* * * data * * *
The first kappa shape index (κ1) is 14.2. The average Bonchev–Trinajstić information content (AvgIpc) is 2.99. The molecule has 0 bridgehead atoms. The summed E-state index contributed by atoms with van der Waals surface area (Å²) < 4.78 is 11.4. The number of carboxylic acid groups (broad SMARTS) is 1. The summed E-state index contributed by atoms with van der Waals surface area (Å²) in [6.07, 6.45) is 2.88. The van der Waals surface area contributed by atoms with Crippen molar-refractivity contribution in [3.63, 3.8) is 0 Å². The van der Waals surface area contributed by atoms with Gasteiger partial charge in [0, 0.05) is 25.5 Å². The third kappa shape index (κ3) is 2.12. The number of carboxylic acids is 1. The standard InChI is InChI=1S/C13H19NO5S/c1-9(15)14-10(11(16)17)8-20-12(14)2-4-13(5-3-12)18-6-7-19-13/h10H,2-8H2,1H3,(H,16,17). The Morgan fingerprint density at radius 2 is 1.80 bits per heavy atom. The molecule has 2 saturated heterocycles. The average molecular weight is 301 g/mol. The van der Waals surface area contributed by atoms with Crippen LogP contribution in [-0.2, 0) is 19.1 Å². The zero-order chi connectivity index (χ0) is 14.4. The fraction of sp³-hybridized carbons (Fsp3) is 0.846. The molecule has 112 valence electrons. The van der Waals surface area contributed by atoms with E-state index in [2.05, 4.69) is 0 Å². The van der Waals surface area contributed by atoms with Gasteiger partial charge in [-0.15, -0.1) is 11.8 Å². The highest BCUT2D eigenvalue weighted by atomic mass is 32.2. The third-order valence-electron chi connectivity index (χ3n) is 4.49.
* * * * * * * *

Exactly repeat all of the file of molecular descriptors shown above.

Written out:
The first kappa shape index (κ1) is 14.2. The average Bonchev–Trinajstić information content (AvgIpc) is 2.99. The molecule has 0 bridgehead atoms. The summed E-state index contributed by atoms with van der Waals surface area (Å²) < 4.78 is 11.4. The number of carboxylic acid groups (broad SMARTS) is 1. The summed E-state index contributed by atoms with van der Waals surface area (Å²) in [6.07, 6.45) is 2.88. The van der Waals surface area contributed by atoms with Crippen molar-refractivity contribution in [3.63, 3.8) is 0 Å². The van der Waals surface area contributed by atoms with Gasteiger partial charge in [0, 0.05) is 25.5 Å². The third kappa shape index (κ3) is 2.12. The number of carboxylic acids is 1. The standard InChI is InChI=1S/C13H19NO5S/c1-9(15)14-10(11(16)17)8-20-12(14)2-4-13(5-3-12)18-6-7-19-13/h10H,2-8H2,1H3,(H,16,17). The Morgan fingerprint density at radius 2 is 1.80 bits per heavy atom. The molecule has 2 saturated heterocycles. The average molecular weight is 301 g/mol. The van der Waals surface area contributed by atoms with Crippen LogP contribution in [-0.2, 0) is 19.1 Å². The zero-order chi connectivity index (χ0) is 14.4. The fraction of sp³-hybridized carbons (Fsp3) is 0.846. The molecule has 112 valence electrons. The van der Waals surface area contributed by atoms with E-state index in [2.05, 4.69) is 0 Å². The van der Waals surface area contributed by atoms with Gasteiger partial charge in [-0.15, -0.1) is 11.8 Å². The highest BCUT2D eigenvalue weighted by atomic mass is 32.2. The third-order valence-electron chi connectivity index (χ3n) is 4.49.